All Businesses Have the Power to Make a Positive Impact
I’m writing this article because I want to discuss social entrepreneurship companies – and how you can be in business and still do great things within your community and for the people in your community.
I’m going to explain how social entrepreneurship is different to non-profit organizations, and give a few examples of social enterprises that have a huge positive impact in the world. They’ve been inspirational to me, and have helped to shed more light on how I can run my business to be even more socially responsible.
First, I want to tell you about an amazing leadership program that I have graduated from.
Making leadership matter
I enrolled on the Owner/President Management Program run by the Harvard Business School for many reasons. I knew I would be given a broader global perspective and an insight into how to drive exceptional business growth through operational excellence.
I also knew that I would get to connect with many like-minded entrepreneurs. Business owners and executives who pursue their passion and their purpose, and earn a profit from their product or service while maintaining their social mission. I wasn’t disappointed.
One of the amazing things I learned through this leadership program, and the connections I made through it, was the incredible potential that all business leaders have to make a real difference we can make by focusing our objectives on a triple bottom line – people, planet, and profit.
What is social entrepreneurship?
As a social entrepreneur, you have enormous potential to create positive change in communities and the wider society.
Owning and running a business provides you the opportunity to connect to your purpose and make a difference to the world. Like Debra Tantleff, founding Principal at Tantum.
Debra has recently been named as to ROI-NJ’s Real Estate Influencers List, and the ‘Top Forty Under 40’ both by Real Estate Forum and NJBIZ. Debra has developed successful projects throughout the state, and her latest is the construction of affordable rental residences for veterans in Jersey City, NJ. That’s real power.
Debra is the epitome of successful social entrepreneurs. She:
Runs her business to deliver a greater good, not simply to pursue profits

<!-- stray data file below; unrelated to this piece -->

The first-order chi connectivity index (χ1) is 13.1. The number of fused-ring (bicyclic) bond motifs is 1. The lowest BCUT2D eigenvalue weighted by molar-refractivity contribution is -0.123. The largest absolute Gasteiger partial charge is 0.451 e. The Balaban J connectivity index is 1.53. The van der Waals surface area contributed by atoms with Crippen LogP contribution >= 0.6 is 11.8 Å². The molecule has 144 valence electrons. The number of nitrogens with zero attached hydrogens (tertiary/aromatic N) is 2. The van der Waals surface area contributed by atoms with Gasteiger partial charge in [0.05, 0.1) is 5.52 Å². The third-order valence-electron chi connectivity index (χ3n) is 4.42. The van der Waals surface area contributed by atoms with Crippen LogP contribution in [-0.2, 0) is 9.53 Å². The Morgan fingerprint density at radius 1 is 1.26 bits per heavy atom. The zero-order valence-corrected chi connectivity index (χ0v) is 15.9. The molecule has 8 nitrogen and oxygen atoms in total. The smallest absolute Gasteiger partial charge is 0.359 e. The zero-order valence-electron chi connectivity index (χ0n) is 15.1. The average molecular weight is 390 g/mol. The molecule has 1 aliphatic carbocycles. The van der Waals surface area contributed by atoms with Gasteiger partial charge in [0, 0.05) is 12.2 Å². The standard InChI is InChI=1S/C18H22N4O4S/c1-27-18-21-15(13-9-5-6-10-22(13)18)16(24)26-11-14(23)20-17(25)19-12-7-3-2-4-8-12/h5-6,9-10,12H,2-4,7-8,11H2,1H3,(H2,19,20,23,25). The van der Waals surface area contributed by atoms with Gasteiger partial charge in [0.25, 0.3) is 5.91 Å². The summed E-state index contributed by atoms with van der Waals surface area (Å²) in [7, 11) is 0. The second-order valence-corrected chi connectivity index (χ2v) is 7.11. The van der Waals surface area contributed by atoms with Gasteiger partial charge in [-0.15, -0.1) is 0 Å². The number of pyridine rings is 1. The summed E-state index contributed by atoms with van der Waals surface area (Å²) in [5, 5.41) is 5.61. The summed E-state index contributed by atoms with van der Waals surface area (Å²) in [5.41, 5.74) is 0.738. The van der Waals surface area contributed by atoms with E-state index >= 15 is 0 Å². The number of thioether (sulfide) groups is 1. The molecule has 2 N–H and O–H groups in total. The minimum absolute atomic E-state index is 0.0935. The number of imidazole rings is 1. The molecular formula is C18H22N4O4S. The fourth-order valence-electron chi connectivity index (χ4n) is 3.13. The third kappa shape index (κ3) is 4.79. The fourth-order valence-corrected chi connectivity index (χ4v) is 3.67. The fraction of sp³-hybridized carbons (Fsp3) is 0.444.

She serves under-served communities
Provides long-term reinvestment back into the community
Whether your purpose and values center around community, producing environmentally friendly products, or philanthropic activities, as a social entrepreneur you can deliver real change.
Social entrepreneurship v non-profit: can you do good if your business is not sustainable?
Let’s clear up the difference between social entrepreneurship and non-profit organizations.
A non-profit organization does not operate to make a profit. They are usually funded through charitable donations, and so put in a lot of effort into marketing themselves as compelling causes (which they are).
Like social enterprises, non-profits aim to make a difference to people and planet – including communities that may otherwise be unable to transform and reach their potential.
Non-profits don’t pay tax (except employment taxes) and donations made are tax deductible. Notable examples include Greenpeace, Oxfam, and Amnesty International.
Social enterprises are not exempt from any taxes. They strive to be sustainable not by receiving donations (though they may receive grants), but by being profitable.
Typically, a social enterprise will employ people from the communities which they are aiming to impact positively. These may be people who are marginalized in the workforce, such as women, veterans, disabled, and minority groups. Revenue streams and profits are largely reinvested into the business and the people and communities they serve.
High-profile examples of social entrepreneurship
There are many examples of high-profile social entrepreneurs and enterprises. Here are just a few.
TOMS shoes – in business to improve lives